Senate panel advances spending bill that chips away at ObamaCare

Senate panel advances spending bill that chips away at ObamaCare
© Getty

The Senate Appropriations Committee on Thursday advanced a nearly $153.2 billion bill that chips away at ObamaCare, just after the Supreme Court upheld a critical portion of the healthcare law.

It marks the first time the full committee reported the measure in two years.

The legislation would fund the departments of Health and Human Services (HHS), Labor, and Education in the next fiscal year, which begins Oct. 1. Those departments would receive $3.6 billion less than Congress enacted for this year and a whopping $14.5 billion less than President Obama’s request.

“This bill prioritizes programs that will provide a significant benefit to all Americans including providing the National Institutes of Health with a $2 billion increase to focus on advancing medical treatments, Precision Medicine and research to find a cure for Alzheimer's and cancer,” said Sen. Roy BluntRoy Dean BluntGOP senators begin informal talks on new coronavirus stimulus Five things being discussed for a new coronavirus relief bill Hillicon Valley: Apple rolls out coronavirus screening app, website | Pompeo urged to crack down on coronavirus misinformation from China | Senators push FTC on price gouging | Instacart workers threaten strike MORE (R-Mo), the chairman of the subcommittee that oversees the bill.

During the Thursday markup, Republicans blocked amendments from Democrats, such as one that would boost funding above budget caps that will return in October for a slew of health and education programs.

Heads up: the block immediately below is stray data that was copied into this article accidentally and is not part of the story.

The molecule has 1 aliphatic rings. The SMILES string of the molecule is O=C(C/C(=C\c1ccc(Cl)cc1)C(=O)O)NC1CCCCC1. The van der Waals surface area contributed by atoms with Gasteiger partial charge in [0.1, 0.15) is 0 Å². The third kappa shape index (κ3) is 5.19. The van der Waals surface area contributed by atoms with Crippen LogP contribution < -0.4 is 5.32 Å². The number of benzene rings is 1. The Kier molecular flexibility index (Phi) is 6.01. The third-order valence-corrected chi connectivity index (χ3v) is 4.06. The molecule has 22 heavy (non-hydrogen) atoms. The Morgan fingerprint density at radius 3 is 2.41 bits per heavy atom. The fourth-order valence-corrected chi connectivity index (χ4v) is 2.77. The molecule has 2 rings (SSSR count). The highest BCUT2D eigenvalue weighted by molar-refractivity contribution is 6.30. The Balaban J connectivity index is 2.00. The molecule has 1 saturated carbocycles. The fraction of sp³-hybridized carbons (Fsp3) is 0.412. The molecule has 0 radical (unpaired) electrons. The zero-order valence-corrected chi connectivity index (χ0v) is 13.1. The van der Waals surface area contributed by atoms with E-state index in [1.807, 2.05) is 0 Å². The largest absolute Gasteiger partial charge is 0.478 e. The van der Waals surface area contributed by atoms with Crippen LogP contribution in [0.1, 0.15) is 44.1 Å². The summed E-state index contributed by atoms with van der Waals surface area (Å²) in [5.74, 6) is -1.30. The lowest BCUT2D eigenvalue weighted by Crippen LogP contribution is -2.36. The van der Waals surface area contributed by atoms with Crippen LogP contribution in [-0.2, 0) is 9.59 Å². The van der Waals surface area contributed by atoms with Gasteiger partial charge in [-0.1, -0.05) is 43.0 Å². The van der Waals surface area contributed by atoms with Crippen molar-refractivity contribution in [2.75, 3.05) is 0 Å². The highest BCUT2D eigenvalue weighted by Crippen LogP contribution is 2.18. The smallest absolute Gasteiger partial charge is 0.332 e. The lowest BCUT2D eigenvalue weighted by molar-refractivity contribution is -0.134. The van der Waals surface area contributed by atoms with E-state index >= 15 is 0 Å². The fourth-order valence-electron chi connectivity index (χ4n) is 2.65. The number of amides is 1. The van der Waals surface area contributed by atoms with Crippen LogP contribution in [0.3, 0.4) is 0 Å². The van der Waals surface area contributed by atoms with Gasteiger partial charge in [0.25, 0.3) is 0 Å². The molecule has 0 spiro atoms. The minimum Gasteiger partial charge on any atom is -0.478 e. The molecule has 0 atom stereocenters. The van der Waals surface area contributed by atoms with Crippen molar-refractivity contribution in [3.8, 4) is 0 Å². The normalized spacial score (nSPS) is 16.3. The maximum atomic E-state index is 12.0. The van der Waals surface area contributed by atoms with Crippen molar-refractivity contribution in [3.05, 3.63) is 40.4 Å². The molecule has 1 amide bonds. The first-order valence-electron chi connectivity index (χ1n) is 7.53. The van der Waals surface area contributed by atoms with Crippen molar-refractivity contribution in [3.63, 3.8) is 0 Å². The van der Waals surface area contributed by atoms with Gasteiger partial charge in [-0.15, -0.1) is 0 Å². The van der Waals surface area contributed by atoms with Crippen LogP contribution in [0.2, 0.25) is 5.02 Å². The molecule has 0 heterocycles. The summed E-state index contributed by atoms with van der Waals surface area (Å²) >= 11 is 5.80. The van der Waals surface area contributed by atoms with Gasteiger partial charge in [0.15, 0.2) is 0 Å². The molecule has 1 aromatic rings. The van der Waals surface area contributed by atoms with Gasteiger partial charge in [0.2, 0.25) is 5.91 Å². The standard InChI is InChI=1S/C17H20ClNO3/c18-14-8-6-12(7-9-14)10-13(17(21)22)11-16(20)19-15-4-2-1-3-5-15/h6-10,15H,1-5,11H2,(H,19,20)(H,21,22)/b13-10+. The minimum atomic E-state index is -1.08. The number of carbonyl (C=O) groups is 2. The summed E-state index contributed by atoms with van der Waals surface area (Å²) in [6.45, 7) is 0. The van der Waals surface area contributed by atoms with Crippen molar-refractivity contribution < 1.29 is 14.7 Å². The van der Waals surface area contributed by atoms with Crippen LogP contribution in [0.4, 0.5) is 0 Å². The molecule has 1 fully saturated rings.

Another blocked amendment would have reversed language in the bill that blocks funding to state-based exchanges operating under ObamaCare.

In the base bill, Republicans included language that would block funding for the Affordable Care Act's Risk Corridor program and block discretionary funding for state-based insurance exchanges. The measure would also require the administration to publish information about the number of employees, contractors and activities involved in the implementation of the healthcare law.

This comes as the Supreme Court on Thursday ruled 6-3 to allow millions of people who purchased health insurance through the federal exchanges to continue receiving insurance subsidies.

Sen. Patty MurrayPatricia (Patty) Lynn MurraySenate Democrats propose ,000 hazard-pay plan for essential workers Trump administration issues guidance scaling back paid leave requirement for small business employees Senate coronavirus stimulus talks spill into Saturday MORE (D-Wash.), the top Democrat on the subcommittee that oversees the bill, warned the Senate’s measure would make healthcare harder to get.

“This bill would hurt families and communities by making healthcare less affordable, less accessible, and more expensive — and by pulling back on our national commitment to high quality education as the ticket to the middle class for our students,” she said.

While the NIH would receive a funding boost, the Centers for Disease Control and Prevention would get a nearly 4 percent cut, of $251 million.

The Social Security Administration would receive a $185 million cut, which Murray said could result in a furlough of up to two weeks for that agency’s staff.

Under the bill, the Labor Department would receive $11.4 billion, a $575 million decrease from 2015, and the Education Department would receive $65.5 billion, which is $1.7 billion less than current levels.

One controversial policy provision would prohibit 2015 dietary guidelines from moving forward “unless they are solely nutritional and dietary in nature and based on a preponderance of scientific evidence.”

Others riders would prevent the National Labor Relations Board from moving forward with certain standards, decisions or rules, including one that would allow employees to vote electronically in union elections.

Altogether, the bill would eliminate 44 government programs, which amounts to $1.26 billion in cuts.